• Although the method and apparatus have been described in accordance with the embodiments shown, one of ordinary skill in the art will readily recognize that there could be variations made without departing from the scope of the embodiments. Accordingly, it is intended that all matter contained in the above description and shown in the accompanying drawings shall be interpreted as illustrative and not in a limiting sense.

Claims (20)

    What is claimed is:
  1. 1. A method comprising:
    receiving at a network device, static profiles each comprising one or more properties of an operating environment;
    receiving at the network device, a dynamic profile for identifying a configuration of an interface based on said static profile associated with said dynamic profile;
    associating said dynamic profile with one of said static profiles based on said operating environment of said interface; and
    automatically updating said association upon identifying a change in said operating environment.
  2. 2. The method of claim 1 wherein said operating environment comprises a virtual machine host.
  3. 3. The method of claim 2 wherein identifying a change in said operating environment comprises identifying a move of a virtual machine associated with said interface from the virtual machine host to another virtual machine host.
  4. 4. The method of claim 2 wherein said static profile properties comprise locations of the virtual machine hosts.
  5. 5. The method of claim 2 wherein said static profile properties comprise policies assigned to the virtual machine hosts.
  6. 6. The method of claim 2 wherein said static profiles are associated with virtual switches operating at the virtual machine hosts.
  7. 7. The method of claim 2 wherein multiple dynamic profiles are selected and applied to said interface and merged to form an interface configuration.
  8. 8. The method of claim 1 wherein said interface comprises a virtual interface associated with a virtual machine and wherein said operating environment comprises a server on which the virtual machine is located.
  9. 9. The method of claim 1 wherein said interface comprises a physical interface and wherein said operating environment comprises a network topology.
  10. 10. The method of claim 1 wherein said static profile properties comprise an address for a network service device.
  11. 11. The method of claim 1 wherein said operating environment comprises a server cluster associated with a service level.
  12. 12. Logic encoded on one or more tangible computer readable media for execution and when executed operable to:
    store static profiles each comprising one or more properties of an operating environment;
    store a dynamic profile for identifying a configuration of an interface based on said static profile associated with said dynamic profile;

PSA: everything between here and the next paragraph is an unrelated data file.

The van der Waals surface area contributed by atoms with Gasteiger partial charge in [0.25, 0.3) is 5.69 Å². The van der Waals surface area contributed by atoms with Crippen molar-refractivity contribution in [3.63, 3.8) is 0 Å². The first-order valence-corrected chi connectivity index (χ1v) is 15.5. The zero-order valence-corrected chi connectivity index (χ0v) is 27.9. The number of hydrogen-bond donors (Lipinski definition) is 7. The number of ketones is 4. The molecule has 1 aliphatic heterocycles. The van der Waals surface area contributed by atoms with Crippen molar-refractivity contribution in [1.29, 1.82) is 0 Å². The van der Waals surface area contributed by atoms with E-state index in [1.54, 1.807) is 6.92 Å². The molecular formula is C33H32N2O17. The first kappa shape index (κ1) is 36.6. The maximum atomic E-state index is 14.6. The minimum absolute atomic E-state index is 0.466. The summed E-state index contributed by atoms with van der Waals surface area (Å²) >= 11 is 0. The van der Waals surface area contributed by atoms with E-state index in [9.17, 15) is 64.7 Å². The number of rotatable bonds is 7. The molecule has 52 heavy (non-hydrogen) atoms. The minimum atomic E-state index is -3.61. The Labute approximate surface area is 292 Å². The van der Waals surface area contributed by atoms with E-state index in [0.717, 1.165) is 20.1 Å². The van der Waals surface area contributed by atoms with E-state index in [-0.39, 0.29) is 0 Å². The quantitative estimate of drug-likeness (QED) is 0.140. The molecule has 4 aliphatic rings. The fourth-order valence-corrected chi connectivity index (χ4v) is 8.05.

associate said dynamic profile with one of said static profiles based on said operating environment of said interface; and
    automatically update said association upon identifying a change in said operating environment.
  13. 13. The logic of claim 12 wherein said operating environment comprises a virtual machine host.
  14. 14. The logic of claim 13 wherein identifying a change in said operating environment comprises identifying a move of a virtual machine associated with said interface from the virtual machine host to another virtual machine host.
  15. 15. The logic of claim 13 wherein said static profile properties comprise locations of the virtual machine hosts.
  16. 16. The logic of claim 13 wherein said static profile properties comprise policies assigned to the virtual machine hosts.
  17. 17. The logic of claim 12 wherein said interface comprises a physical interface and wherein said operating environment comprises a network topology.
  18. 18. The logic of claim 12 wherein said static profile properties comprise an address for a network service device.
  19. 19. The logic of claim 12 wherein said operating environment comprises a server cluster associated with a service level.
  20. 20. An apparatus comprising:
    memory for storing static profiles each comprising one or more properties of an operating environment and a dynamic profile for identifying a configuration of an interface based on said static profile associated with said dynamic profile; and
    a processor for associating said dynamic profile with one of said static profiles based on said operating environment of said interface, and automatically updating said association upon identifying a change in said operating environment.